Authors: Sandra Brown
Tags: #Women editors, #Islands, #revenge, #Fiction, #Romantic suspense novels, #Editors, #Psychological, #Georgia, #Authors and Publishers, #Suspense, #Novelists
A Novel by the Nodd1
##########_New #_York _Times
One of the few authors ever to have three simultaneous _New _York _Times
bestsellers, Sandra Brown is a world-class suspense writer who "carefully crafts tales that keep readers on the edge of their seats"
(_USA _Today). In her latest novel, she entwines two plots into an explosive tale of a long-ago crime and the victim's plan for revenge ...
Maris Matherly-Reed is a renowned New York book editor, the daughter of a publisher and the wife of bestselling author Noah Reed.
It isn't often that an unsolicited submission so captivates her that she feels she must immediately meet its author. But Maris has just received a tantalizing partial manuscript submitted by a writer identified only as P.M.E., with the return address of an obscure island off the
#Georgia coast. P.M.E4's #########v
blockbuster potential--and perhaps something else--compels Maris to search for him.
On an eerie, ruined cotton plantation, she finds Parker Evans, a man determined to conceal his identity as well as his past. Working with him chapter by chapter, Maris is riveted by his tale of two friends who charter a boat with a young woman for a night of revelry ... an excursion from which only one person returns.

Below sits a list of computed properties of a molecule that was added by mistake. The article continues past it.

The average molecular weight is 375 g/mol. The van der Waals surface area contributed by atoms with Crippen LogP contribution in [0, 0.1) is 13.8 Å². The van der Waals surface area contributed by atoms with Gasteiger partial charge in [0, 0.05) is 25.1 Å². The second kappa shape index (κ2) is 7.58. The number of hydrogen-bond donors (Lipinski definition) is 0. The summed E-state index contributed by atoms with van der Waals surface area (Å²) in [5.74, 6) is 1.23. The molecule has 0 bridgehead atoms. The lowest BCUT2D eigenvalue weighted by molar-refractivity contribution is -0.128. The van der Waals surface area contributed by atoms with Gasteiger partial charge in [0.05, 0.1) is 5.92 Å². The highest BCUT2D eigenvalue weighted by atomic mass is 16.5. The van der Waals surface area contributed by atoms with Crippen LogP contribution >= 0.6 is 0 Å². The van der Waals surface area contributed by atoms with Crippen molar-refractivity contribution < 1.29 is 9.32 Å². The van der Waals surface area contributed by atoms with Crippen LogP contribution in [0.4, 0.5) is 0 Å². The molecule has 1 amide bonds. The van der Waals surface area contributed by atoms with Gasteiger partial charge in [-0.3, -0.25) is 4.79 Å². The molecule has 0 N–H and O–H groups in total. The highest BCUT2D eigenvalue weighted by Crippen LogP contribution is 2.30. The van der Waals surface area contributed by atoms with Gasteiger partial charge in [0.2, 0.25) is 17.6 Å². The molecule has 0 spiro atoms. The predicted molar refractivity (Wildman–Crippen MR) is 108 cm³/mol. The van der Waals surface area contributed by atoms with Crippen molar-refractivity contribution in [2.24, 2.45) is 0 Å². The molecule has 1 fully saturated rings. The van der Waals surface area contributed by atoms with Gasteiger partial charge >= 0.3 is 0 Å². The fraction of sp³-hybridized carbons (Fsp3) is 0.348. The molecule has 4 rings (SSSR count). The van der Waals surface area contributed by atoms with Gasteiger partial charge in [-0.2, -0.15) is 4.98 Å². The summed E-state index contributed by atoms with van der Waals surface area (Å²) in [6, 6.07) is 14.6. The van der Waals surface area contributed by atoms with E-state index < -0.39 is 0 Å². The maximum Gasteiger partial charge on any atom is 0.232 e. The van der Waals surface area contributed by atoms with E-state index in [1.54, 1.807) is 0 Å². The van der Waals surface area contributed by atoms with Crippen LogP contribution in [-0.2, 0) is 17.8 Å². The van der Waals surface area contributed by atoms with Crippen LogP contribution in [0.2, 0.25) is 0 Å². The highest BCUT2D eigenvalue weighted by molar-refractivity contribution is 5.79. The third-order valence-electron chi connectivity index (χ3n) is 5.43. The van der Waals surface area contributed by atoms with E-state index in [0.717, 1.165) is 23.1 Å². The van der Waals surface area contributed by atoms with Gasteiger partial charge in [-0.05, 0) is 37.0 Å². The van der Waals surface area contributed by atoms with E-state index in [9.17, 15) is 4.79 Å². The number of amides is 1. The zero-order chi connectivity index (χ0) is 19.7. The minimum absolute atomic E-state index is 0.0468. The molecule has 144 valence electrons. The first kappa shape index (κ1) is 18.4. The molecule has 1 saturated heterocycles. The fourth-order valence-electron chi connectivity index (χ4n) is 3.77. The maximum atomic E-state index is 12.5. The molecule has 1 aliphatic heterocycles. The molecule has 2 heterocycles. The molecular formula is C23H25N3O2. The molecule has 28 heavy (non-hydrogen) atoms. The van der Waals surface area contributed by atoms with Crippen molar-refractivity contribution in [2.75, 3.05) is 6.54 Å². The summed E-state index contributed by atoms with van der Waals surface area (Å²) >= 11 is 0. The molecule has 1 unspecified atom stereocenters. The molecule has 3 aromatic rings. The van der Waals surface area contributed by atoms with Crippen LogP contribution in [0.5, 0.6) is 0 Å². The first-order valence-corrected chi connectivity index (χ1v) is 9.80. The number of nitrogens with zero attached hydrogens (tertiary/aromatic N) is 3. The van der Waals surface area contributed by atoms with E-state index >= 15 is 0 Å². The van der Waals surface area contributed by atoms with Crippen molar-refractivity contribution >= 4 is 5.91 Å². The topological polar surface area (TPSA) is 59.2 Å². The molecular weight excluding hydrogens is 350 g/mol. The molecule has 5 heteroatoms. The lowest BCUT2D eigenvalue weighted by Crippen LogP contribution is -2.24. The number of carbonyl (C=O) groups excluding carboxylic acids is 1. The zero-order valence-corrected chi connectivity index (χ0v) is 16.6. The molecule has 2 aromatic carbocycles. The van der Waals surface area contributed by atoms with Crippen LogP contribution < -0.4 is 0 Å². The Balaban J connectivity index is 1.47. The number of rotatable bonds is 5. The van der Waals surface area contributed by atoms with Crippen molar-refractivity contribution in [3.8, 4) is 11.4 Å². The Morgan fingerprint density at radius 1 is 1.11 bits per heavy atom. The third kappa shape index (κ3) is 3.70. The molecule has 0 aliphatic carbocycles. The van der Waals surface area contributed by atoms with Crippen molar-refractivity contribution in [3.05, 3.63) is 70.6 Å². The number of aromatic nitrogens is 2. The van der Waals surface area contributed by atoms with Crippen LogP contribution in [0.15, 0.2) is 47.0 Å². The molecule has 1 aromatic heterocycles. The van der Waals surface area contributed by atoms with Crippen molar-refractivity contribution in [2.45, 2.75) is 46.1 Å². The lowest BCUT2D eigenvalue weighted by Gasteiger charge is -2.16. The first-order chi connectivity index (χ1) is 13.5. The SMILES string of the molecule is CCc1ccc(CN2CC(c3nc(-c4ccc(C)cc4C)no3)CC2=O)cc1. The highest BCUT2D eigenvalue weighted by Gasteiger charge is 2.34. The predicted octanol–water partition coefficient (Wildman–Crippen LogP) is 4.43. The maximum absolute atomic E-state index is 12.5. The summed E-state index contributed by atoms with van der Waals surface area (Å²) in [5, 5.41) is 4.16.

As the story unfolds, Maris becomes
convinced it is more than just fiction. Disturbed about her growing attraction to Parker and gripped by a chilling suspicion about his novel's characters, she searches for the undisclosed truth about a crime committed decades ago. Then someone close to her dies, while even closer looms the presence of evil--a man who will use her, or anyone, to get what he wants ...
Exploring the way love and hatred shape lives, ENVY uses both Maris's quest and Parker's novel to create a breathtaking story of suspense. Not until the shattering, surprise finale will readers guess the solution to its puzzle of deceit and murder, retribution and redemption.
SANDRA BROWN is the author of more than sixty books, of which over forty were _New _York _Times bestsellers, including the Nodd1 _New _York _Times bestseller _The _Alibi, _The _Switch, _Standoff,
_Unspeakable, _Fat _Tuesday,